On Aug. 25, Joe Quigley, an Oklahoma City Public Schools teacher, was reinstated. Oklahoma County District Judge Barbara Swinton ruled that he had been wrongfully terminated.
Quigley has been prominent over the last decade in advocating for the legal protection of lesbian, gay, bisexual and transgender students in the anti-harassment and anti-bullying policies of the Oklahoma City Public Schools. I must disclose that I, too, have repeatedly appeared before the school board advocating for the same and was present at the meeting when Quigley was fired last May.
In 2006, both the student handbook and student discipline committees concluded that protections based upon sexual orientation ought to be included in the policies of the district. The Student Code of Conduct, including these protections, was presented to the board at the Oct. 2, 2006, meeting. The minutes record no discussion, debate or vote. As was the procedure of the board, the report was heard and accepted.
On Oct. 18, the handbook, including the Student Code of Conduct, was published online, and word spread quickly about the changes. When the press contacted the district, almost immediately the handbook was pulled from the Web site.
The hard copy of the handbook that was subsequently sent out did not include language protecting students based on sexual orientation.
Quigley was one of a number of citizens, including myself, who appeared before the board on Nov. 6 of that year to raise serious questions about the process of changing the approved language and whether it had occurred in a legal and open manner. I have never been satisfied with the answers provided by the district as to how the approved language was changed in a non-public setting and who did it.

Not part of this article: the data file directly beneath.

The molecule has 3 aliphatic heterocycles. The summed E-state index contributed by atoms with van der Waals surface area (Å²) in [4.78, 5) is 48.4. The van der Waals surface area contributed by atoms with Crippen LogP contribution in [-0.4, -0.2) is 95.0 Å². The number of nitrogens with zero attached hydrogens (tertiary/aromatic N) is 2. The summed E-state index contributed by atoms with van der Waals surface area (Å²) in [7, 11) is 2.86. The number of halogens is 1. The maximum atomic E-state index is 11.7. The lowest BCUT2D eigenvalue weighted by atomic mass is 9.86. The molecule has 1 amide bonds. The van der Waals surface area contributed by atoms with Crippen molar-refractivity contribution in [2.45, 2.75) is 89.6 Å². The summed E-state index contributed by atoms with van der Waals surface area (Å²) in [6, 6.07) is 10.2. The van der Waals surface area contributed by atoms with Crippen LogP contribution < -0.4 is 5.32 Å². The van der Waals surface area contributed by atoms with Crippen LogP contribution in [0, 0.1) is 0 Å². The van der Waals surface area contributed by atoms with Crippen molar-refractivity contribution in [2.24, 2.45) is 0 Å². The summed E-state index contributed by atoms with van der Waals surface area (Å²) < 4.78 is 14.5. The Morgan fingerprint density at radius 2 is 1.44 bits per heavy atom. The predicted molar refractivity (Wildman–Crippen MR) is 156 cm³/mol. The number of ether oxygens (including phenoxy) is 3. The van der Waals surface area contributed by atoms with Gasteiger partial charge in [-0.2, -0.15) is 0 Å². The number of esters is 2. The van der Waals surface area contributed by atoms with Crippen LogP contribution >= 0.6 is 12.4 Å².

Neither was Quigley, who continued to advocate for the protection of LGBT students and to raise questions about the non-public process of changing the handbook. It was from this Nov. 6, 2006, meeting that one can date the change in how Quigley was treated by the administration, as fears of his impending dismissal began. Oklahoma Gazette reported on this in the Dec. 13, 2006, issue ("E-mail altercation").
Judge Swinton's ruling indicates that Quigley has been unfairly treated by the administration. The ruling returns us to the core issue: Will the district finally, explicitly protect all of its students?
According to the 2007 National School Climate Survey published by the Gay, Lesbian and Straight Education Network, in one year at school, 86.2 percent of LGBT students reported being verbally harassed, 44.1 percent reported being physically harassed and 22.1 percent reported being physically assaulted because of sexual orientation. The organization's research also concluded that schools with policies that protected LGBT students had fewer incidents of harassment, bullying and violence than those that did not.
Currently in our public schools, personal prejudice and political ideology get in the way of protecting students, as the mistreatment of Quigley demonstrates. It took the courts to rectify that mistake. In the meantime, a more hostile, abusive and violent environment has been created. I am hopeful that now, with new leadership on the board, the district will finally fulfill its obligations to protect all our students.
Jones, who holds a doctorate in philosophy from the University of Oklahoma, is pastor of the Cathedral of Hope United Church of Christ in Oklahoma City.